Atmospheric CO2 has reached a critical threshold in Antarctica.
Carbon dioxide levels haven’t been this high in nearly four million years. According to a report from CS Monitor, scientists with the National Oceanic and Atmospheric Administration have found that atmospheric CO2 levels have surpassed the dreaded 400 parts per million threshold.
There have been reports of other regions around the world reaching this level, but the recent reading in Antarctica marks a milestone for the continent. This is the first time in recorded history that CO2 levels have surpassed 400 ppm in Antarctica, a level past which scientists warn it will be virtually impossible to bring back down.
Climate scientists warn that passing the 400 ppm threshold would result in irreparable damage to the environment. CO2 acts as a greenhouse gas, trapping the sun’s radiation close to the surface of the Earth and pushing average temperatures ever higher.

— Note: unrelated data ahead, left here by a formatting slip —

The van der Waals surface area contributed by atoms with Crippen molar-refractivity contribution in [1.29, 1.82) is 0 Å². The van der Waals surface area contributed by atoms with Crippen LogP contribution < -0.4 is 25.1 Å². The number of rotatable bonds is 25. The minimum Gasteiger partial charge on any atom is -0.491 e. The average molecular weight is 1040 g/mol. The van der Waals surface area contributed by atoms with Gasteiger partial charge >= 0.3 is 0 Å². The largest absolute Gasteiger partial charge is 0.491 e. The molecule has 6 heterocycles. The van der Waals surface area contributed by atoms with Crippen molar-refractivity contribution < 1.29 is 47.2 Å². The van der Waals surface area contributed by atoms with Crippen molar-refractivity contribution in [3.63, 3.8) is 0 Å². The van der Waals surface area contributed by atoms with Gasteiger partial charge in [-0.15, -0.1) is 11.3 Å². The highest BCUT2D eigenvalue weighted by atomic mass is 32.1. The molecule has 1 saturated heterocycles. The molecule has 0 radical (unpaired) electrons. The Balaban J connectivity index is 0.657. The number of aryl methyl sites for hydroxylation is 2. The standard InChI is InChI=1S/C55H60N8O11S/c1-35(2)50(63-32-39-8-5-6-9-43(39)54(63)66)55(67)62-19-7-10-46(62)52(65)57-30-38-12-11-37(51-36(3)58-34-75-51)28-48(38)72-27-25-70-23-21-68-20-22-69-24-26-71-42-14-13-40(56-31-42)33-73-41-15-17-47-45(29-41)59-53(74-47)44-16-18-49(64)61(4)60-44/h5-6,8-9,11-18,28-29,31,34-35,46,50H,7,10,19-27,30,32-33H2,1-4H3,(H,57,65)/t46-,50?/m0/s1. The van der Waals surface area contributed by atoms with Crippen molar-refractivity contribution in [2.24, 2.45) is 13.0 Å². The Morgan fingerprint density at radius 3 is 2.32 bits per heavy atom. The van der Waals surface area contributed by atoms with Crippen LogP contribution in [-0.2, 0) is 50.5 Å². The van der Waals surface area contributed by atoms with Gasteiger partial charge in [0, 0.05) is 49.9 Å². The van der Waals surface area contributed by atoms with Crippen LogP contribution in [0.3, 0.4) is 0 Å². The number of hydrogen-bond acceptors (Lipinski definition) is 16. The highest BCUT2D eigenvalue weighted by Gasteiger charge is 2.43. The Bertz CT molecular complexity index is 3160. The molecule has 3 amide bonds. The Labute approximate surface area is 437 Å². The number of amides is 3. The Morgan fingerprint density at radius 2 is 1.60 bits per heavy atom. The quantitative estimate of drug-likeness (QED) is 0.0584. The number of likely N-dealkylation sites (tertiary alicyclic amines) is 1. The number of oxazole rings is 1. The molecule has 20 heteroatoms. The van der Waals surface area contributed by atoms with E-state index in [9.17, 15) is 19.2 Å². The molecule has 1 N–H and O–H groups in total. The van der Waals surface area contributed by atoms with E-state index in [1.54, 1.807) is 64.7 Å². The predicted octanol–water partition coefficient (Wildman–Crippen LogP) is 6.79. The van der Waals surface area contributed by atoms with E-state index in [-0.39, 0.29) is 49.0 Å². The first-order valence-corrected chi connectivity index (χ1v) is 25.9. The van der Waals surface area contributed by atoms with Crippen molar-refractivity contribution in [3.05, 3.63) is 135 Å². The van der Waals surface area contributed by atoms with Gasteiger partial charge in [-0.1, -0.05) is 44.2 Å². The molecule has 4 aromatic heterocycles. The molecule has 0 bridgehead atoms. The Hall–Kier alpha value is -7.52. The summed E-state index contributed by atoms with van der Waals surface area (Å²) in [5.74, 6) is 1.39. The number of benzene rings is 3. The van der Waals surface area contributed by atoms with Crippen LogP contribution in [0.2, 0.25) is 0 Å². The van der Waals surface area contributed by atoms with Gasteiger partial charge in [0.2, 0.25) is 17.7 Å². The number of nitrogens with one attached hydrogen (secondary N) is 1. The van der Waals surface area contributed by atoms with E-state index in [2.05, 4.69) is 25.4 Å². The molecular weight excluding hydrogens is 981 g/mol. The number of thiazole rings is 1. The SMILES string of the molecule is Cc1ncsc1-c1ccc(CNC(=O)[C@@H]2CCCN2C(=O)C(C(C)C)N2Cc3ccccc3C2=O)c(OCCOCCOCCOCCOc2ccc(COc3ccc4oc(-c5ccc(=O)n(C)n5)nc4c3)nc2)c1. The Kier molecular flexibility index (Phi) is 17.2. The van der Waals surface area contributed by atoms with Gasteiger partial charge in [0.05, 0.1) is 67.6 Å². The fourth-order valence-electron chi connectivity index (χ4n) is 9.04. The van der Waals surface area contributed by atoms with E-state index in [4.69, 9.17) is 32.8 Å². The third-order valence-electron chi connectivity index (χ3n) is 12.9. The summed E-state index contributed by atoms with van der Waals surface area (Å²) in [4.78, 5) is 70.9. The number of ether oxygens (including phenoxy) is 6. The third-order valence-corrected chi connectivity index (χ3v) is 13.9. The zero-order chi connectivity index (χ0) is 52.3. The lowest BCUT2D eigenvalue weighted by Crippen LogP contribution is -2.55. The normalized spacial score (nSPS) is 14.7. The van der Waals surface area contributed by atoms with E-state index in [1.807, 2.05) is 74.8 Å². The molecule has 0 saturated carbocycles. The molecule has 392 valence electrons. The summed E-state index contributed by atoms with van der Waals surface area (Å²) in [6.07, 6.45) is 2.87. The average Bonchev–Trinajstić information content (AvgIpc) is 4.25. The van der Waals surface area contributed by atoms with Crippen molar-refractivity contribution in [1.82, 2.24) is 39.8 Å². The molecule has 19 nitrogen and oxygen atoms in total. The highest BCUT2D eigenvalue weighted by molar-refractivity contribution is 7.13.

According to Pieter Tans, the lead scientist with NOAA’s Global Greenhouse Gas Reference Network, “The far southern hemisphere was the last place on earth where CO2 had not yet reached this mark. Global CO2 levels will not return to values below 400 ppm in our lifetimes, and almost certainly for much longer.”
It is no secret that atmospheric CO2 levels are on the rise, and many climate scientists are alarmed. The report that CO2 has surpassed 400 ppm in Antarctica is particularly alarming, as there is no longer any question that mankind’s effect on the climate is widespread and potentially damaging.
“In the longer term, a reduction in CO2 concentration would require substantial and sustained cuts in anthropogenic emissions to near zero,” said the NOAA. “Even the lowest emissions/concentrations scenario assessed in the IPCC Fifth Assessment Report projects CO2 concentrations to remain above 400 ppm until 2150.”
A press release from the NOAA describing the details of the study can be found here.